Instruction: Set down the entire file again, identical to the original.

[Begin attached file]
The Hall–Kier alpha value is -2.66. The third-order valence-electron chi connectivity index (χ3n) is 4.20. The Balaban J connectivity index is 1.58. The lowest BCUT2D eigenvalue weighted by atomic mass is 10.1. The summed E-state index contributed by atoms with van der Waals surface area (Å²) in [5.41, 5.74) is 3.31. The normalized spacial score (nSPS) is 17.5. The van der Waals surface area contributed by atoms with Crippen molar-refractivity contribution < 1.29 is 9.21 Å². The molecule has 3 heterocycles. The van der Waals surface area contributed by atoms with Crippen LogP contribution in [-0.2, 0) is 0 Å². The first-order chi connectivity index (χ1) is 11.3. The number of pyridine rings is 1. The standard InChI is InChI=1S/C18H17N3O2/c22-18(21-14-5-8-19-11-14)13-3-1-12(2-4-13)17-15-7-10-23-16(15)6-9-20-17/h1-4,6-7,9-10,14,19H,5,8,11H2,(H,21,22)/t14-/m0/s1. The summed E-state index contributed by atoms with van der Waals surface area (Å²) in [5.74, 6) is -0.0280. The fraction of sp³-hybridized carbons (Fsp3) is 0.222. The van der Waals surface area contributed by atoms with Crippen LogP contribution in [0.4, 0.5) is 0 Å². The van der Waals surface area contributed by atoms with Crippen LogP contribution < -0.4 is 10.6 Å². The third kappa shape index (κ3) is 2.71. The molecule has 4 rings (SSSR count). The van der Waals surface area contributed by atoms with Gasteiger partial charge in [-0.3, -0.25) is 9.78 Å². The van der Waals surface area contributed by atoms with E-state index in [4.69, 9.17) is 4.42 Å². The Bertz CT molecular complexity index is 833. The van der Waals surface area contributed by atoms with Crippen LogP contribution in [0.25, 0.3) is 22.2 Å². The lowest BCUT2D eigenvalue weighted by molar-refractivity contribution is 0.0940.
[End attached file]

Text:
The Hall–Kier alpha value is -2.66. The third-order valence-electron chi connectivity index (χ3n) is 4.20. The Balaban J connectivity index is 1.58. The lowest BCUT2D eigenvalue weighted by atomic mass is 10.1. The summed E-state index contributed by atoms with van der Waals surface area (Å²) in [5.41, 5.74) is 3.31. The normalized spacial score (nSPS) is 17.5. The van der Waals surface area contributed by atoms with Crippen molar-refractivity contribution < 1.29 is 9.21 Å². The molecule has 3 heterocycles. The van der Waals surface area contributed by atoms with Crippen LogP contribution in [-0.2, 0) is 0 Å². The first-order chi connectivity index (χ1) is 11.3. The number of pyridine rings is 1. The standard InChI is InChI=1S/C18H17N3O2/c22-18(21-14-5-8-19-11-14)13-3-1-12(2-4-13)17-15-7-10-23-16(15)6-9-20-17/h1-4,6-7,9-10,14,19H,5,8,11H2,(H,21,22)/t14-/m0/s1. The summed E-state index contributed by atoms with van der Waals surface area (Å²) in [5.74, 6) is -0.0280. The fraction of sp³-hybridized carbons (Fsp3) is 0.222. The van der Waals surface area contributed by atoms with Crippen LogP contribution in [0.4, 0.5) is 0 Å². The van der Waals surface area contributed by atoms with Crippen LogP contribution < -0.4 is 10.6 Å². The third kappa shape index (κ3) is 2.71. The molecule has 4 rings (SSSR count). The van der Waals surface area contributed by atoms with Gasteiger partial charge in [-0.3, -0.25) is 9.78 Å². The van der Waals surface area contributed by atoms with E-state index in [4.69, 9.17) is 4.42 Å². The Bertz CT molecular complexity index is 833. The van der Waals surface area contributed by atoms with Crippen LogP contribution in [0.25, 0.3) is 22.2 Å². The lowest BCUT2D eigenvalue weighted by molar-refractivity contribution is 0.0940.